Look at the chart above.

Really, really look at it.

It shows the amount Maine municipalities get from the state every year from taxes generated from Maine’s economy. What’s missing: the amount the state has decided to keep in recent years to pay its own bills.

Every month, the state controller is legally required to transfer 5 percent of all individual and corporate income taxes, franchise taxes, service provider taxes, and sales and use taxes from the General Fund into the Local Government Fund. Those deposits are intended to be distributed to Maine’s cities, towns and territories as part of the state’s municipal revenue sharing program.

In 1992, for the first time, state government took $30 million out of that 5 percent that’s supposed to go to municipalities. Lawmakers did it in order to meet state expenses in what appeared to be a one-time raid.

That exception was not to be.

While in office, Gov. John Baldacci made it standard practice to raid the fund, taking money in fiscal years 2004, 2005, 2007 and 2010, calling each withdrawal a “one-time transfer.” Raiding has since continued, including the last and largest transfer of $44.3 million in fiscal year 2013.

That money was and is statutorily reserved for municipalities.

On Monday, the Office of the State Treasurer released the projected revenue sharing funds that towns throughout Maine can expect to receive in the coming year, FY 15. We charted those projected funds for the towns where the Sun Journal has bureau offices, and also for Augusta, Bangor and Portland, and each will receive less than in FY 14.

The amount of revenue sharing each municipality receives is based on a mildly complex formula of population and local property tax burden.

The state controller doesn’t calculate the revenue sharing dollars per resident in each town, as we did in our chart. We thought the per-capita figures would be helpful.

As you can see, with the exception of FY 10, Rumford has received a higher per capita amount under revenue sharing than other bigger cities in Maine, including Portland. And, with the exception of FY 12, Norway has consistently been a low receiver.

What you will also see from these numbers is that in FY 15, Maine’s towns are expected to get a fraction of what they have been getting in past years, largely because the fund doesn’t contain the money it’s supposed to.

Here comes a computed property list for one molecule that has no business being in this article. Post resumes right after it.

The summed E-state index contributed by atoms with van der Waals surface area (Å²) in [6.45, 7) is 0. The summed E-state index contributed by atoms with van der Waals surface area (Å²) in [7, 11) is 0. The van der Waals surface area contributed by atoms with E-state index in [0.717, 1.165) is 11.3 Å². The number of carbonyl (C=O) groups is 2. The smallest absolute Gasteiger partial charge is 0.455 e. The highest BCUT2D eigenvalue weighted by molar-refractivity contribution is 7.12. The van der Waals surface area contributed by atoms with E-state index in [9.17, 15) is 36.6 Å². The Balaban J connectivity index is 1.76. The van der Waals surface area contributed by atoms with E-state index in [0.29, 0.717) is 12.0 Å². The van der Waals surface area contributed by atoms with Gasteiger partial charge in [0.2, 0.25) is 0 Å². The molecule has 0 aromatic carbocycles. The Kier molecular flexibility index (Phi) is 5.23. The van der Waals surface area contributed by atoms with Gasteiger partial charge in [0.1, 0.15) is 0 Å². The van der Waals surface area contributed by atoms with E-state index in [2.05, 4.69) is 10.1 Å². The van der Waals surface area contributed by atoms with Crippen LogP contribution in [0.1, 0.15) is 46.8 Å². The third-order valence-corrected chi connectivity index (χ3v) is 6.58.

Auburn will receive just 42 percent of the funds it got in FY 10. Lewiston will fare better, getting 57 percent of the funds it received in FY 10; Rumford and Farmington will fare just slightly better than that.

Portland is expected to receive about half of the funds it got in FY 10, and both Augusta and Bangor will get less than half.

That’s a sad retreat over the years, particularly during a time when municipal expenses have climbed.

The amounts are well under what these towns should rightly be getting based on the original revenue sharing statute, and the damage this year could have been far worse if the Legislature had not voted last month to restore $40 million in revenue sharing money that Gov. Paul LePage eliminated from the current two-year budget. That money amounted to two-thirds of all projected distributions for FY 15 and its loss would have been devastating for towns.

Maine’s revenue sharing statute passed into law in 1971 and was tweaked several times over the next two decades to augment aid to towns. Then, in 1991, the Legislature started using the Local Government Fund as a piggy bank, taking money out for General Fund purposes and replacing that money from other accounts, including moving money over from the Highway Fund in 2003 to restore revenue sharing.

Over the past decade, the raids really ramped up and the money was not always restored. Towns have suffered.

That has to stop.

Just because state government has trouble paying its bills doesn’t mean it should withdraw money from a fund that is statutorily designated to help towns.

The Legislature restored the Local Government Fund this year, but that doesn’t mean it will remain safe nor should it mean that lawmakers should call this a job well done and move along.

We are now in an election cycle for the 127th Legislature and every person who qualifies for the November ballot must give thought to stabilizing the Local Government Fund and giving Maine’s towns some protection from future raids.

Make it a priority.

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The opinions expressed in this column reflect the views of the ownership and the editorial board.

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